mechanisms from MD strain rates to experimental may not be valid.
This paper is available in PDF form
.

### Strain-Rate and Temperature-Driven Transition in the Shear Transformation Zone for 2D Amorphous Solids

P. Cao, H.S. Park and X. Lin

*Physical Review E* 2013; 88:042404

#### Abstract

We couple the recently developed self-learning metabasin escape algorithm, which enables efficient exploration of the potential
energy surface (PES), with shear deformation to elucidate strain-rate and temperature effects on the shear transformation zone
(STZ) characteristics in two-dimensional amorphous solids. In doing so, we report a transition in the STZ characteristics that
can be obtained either through increasing the temperature, or decreasing the strain rate. The transition separates regions
having two distinct STZ characteristics. Specifically, at high temperatures and high strain rates, we show that the STZs have
characteristics identical to those that emerge from purely strain-driven, athermal quasistatic atomistic calculations. At
lower temperatures and experimentally-relevant strain rates, we use the newly coupled PES + shear deformation method to show
that the STZs have characteristics identical to those that emerge from a purely thermally activated state. The specific
changes in STZ characteristics that occur in moving from the strain-driven to thermally-activated STZ regime include a 33%
increase in STZ size, faster spatial decay of the displacement field, a change in deformation mechanism inside the STZ from
shear to tension, a reduction in the stress needed to nucleate the first STZ, and finally a notable loss in characteristic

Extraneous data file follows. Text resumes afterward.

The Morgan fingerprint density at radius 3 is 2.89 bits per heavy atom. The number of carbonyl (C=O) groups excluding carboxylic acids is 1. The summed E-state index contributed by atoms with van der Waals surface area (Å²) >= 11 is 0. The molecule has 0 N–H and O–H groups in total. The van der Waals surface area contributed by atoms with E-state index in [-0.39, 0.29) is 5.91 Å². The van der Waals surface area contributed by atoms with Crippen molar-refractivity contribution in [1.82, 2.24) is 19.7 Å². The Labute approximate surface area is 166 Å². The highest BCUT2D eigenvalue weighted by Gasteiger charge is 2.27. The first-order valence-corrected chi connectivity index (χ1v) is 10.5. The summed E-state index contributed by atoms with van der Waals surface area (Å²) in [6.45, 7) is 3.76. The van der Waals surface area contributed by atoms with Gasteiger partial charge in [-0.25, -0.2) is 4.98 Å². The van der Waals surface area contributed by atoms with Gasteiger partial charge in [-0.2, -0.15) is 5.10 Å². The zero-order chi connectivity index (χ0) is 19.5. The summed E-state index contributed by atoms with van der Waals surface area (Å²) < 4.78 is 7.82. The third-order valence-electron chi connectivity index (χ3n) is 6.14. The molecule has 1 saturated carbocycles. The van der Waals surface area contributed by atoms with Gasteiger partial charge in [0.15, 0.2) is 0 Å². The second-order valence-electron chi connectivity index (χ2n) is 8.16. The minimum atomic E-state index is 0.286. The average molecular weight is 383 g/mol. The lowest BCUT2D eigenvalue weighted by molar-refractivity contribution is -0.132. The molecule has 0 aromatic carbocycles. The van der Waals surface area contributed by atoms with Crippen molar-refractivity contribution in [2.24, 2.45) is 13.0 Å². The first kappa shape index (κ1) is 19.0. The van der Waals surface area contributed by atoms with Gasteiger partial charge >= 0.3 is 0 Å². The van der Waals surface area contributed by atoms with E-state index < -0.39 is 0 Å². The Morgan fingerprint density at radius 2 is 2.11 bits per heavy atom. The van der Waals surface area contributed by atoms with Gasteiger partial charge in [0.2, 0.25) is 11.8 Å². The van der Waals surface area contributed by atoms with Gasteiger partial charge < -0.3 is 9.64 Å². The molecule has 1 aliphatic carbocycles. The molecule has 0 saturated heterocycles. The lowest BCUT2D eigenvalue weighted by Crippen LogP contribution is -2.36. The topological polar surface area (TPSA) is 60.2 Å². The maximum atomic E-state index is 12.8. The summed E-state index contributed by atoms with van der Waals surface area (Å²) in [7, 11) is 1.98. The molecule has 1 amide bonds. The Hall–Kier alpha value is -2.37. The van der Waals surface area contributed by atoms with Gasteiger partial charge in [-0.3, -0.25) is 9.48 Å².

quadrupolar symmetry of the surrounding elastic matrix that has previously been seen in athermal, quasistatic shear
studies of STZs.
This paper is available in PDF form
.

### Self-Learning Metabasin Escape Algorithm for Supercooled Liquids

P. Cao, M. Li, R.J. Heugle, H.S. Park and X. Lin

*Physical Review E* 2012; 86:016710

#### Abstract

A generic history-penalized metabasin escape algorithm that contains no predetermined parameters is presented in this work.
The spatial location and volume of imposed penalty functions in the configurational space are determined in self-learning processes
as the 3N-dimensional potential energy surface is sampled. The computational efficiency is demonstrated using a binary Lennard-Jones
liquid supercooled below the glass transition temperature, which shows an O(10^{3}) reduction in the quadratic scaling coefficient
of the overall computational cost as compared to the previous algorithm implementation. Furthermore, the metabasin correlation
lengths in these supercooled liquids are obtained as a natural consequence of determining the self-learned penalty function width
distributions. In the case of a bulk binary Lennard-Jones liquid at a fixed density of 1.2, typical metabasins are found to
contain about 148 particles while having a correlation length of 3.09 when the system temperature drops below the glass transition
temperature.
This paper is available in PDF form
.